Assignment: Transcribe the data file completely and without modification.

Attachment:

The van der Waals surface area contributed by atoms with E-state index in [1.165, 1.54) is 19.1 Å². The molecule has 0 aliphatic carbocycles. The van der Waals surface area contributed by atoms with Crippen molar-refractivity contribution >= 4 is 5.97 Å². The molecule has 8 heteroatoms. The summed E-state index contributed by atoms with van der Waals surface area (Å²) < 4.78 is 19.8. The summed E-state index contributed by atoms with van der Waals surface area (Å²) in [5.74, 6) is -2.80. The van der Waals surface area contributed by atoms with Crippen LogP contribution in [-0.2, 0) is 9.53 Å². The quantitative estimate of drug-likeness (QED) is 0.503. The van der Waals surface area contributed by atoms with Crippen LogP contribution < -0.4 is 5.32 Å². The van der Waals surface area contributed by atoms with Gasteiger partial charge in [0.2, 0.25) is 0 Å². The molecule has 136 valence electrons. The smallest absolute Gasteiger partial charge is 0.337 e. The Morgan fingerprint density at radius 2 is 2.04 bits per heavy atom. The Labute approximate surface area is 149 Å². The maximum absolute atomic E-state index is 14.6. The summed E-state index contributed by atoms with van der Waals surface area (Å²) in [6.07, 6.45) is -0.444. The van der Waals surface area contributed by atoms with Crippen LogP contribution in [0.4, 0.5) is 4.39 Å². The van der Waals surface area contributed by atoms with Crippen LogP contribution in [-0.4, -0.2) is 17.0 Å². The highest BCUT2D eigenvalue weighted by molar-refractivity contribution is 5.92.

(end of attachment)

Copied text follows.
The van der Waals surface area contributed by atoms with E-state index in [1.165, 1.54) is 19.1 Å². The molecule has 0 aliphatic carbocycles. The van der Waals surface area contributed by atoms with Crippen molar-refractivity contribution >= 4 is 5.97 Å². The molecule has 8 heteroatoms. The summed E-state index contributed by atoms with van der Waals surface area (Å²) < 4.78 is 19.8. The summed E-state index contributed by atoms with van der Waals surface area (Å²) in [5.74, 6) is -2.80. The van der Waals surface area contributed by atoms with Crippen LogP contribution in [-0.2, 0) is 9.53 Å². The quantitative estimate of drug-likeness (QED) is 0.503. The van der Waals surface area contributed by atoms with Crippen LogP contribution < -0.4 is 5.32 Å². The van der Waals surface area contributed by atoms with Gasteiger partial charge in [0.2, 0.25) is 0 Å². The molecule has 136 valence electrons. The smallest absolute Gasteiger partial charge is 0.337 e. The Morgan fingerprint density at radius 2 is 2.04 bits per heavy atom. The Labute approximate surface area is 149 Å². The maximum absolute atomic E-state index is 14.6. The summed E-state index contributed by atoms with van der Waals surface area (Å²) in [6.07, 6.45) is -0.444. The van der Waals surface area contributed by atoms with Crippen LogP contribution in [0.4, 0.5) is 4.39 Å². The van der Waals surface area contributed by atoms with Crippen LogP contribution in [-0.4, -0.2) is 17.0 Å². The highest BCUT2D eigenvalue weighted by molar-refractivity contribution is 5.92.